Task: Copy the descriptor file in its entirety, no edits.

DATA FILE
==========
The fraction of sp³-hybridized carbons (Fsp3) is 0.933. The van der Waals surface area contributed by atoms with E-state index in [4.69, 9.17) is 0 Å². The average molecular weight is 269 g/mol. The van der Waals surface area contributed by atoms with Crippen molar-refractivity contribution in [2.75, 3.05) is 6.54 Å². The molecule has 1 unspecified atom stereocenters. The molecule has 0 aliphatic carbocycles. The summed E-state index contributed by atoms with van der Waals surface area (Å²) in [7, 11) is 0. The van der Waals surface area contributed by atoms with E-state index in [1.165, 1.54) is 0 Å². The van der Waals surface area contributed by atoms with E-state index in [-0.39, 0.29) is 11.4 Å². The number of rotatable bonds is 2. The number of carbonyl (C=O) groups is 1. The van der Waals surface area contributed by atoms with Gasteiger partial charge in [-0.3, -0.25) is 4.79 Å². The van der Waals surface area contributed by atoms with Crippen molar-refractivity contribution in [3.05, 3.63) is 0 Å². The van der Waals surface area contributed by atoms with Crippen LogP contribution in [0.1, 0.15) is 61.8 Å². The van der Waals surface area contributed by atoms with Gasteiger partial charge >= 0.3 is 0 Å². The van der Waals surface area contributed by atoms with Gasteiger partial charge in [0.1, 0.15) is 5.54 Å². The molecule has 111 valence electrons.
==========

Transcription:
The fraction of sp³-hybridized carbons (Fsp3) is 0.933. The van der Waals surface area contributed by atoms with E-state index in [4.69, 9.17) is 0 Å². The average molecular weight is 269 g/mol. The van der Waals surface area contributed by atoms with Crippen molar-refractivity contribution in [2.75, 3.05) is 6.54 Å². The molecule has 1 unspecified atom stereocenters. The molecule has 0 aliphatic carbocycles. The summed E-state index contributed by atoms with van der Waals surface area (Å²) in [7, 11) is 0. The van der Waals surface area contributed by atoms with E-state index in [1.165, 1.54) is 0 Å². The van der Waals surface area contributed by atoms with E-state index in [-0.39, 0.29) is 11.4 Å². The number of rotatable bonds is 2. The number of carbonyl (C=O) groups is 1. The van der Waals surface area contributed by atoms with Gasteiger partial charge in [-0.3, -0.25) is 4.79 Å². The van der Waals surface area contributed by atoms with Crippen molar-refractivity contribution in [3.05, 3.63) is 0 Å². The van der Waals surface area contributed by atoms with Crippen LogP contribution in [0.1, 0.15) is 61.8 Å². The van der Waals surface area contributed by atoms with Gasteiger partial charge >= 0.3 is 0 Å². The van der Waals surface area contributed by atoms with Gasteiger partial charge in [0.1, 0.15) is 5.54 Å². The molecule has 111 valence electrons.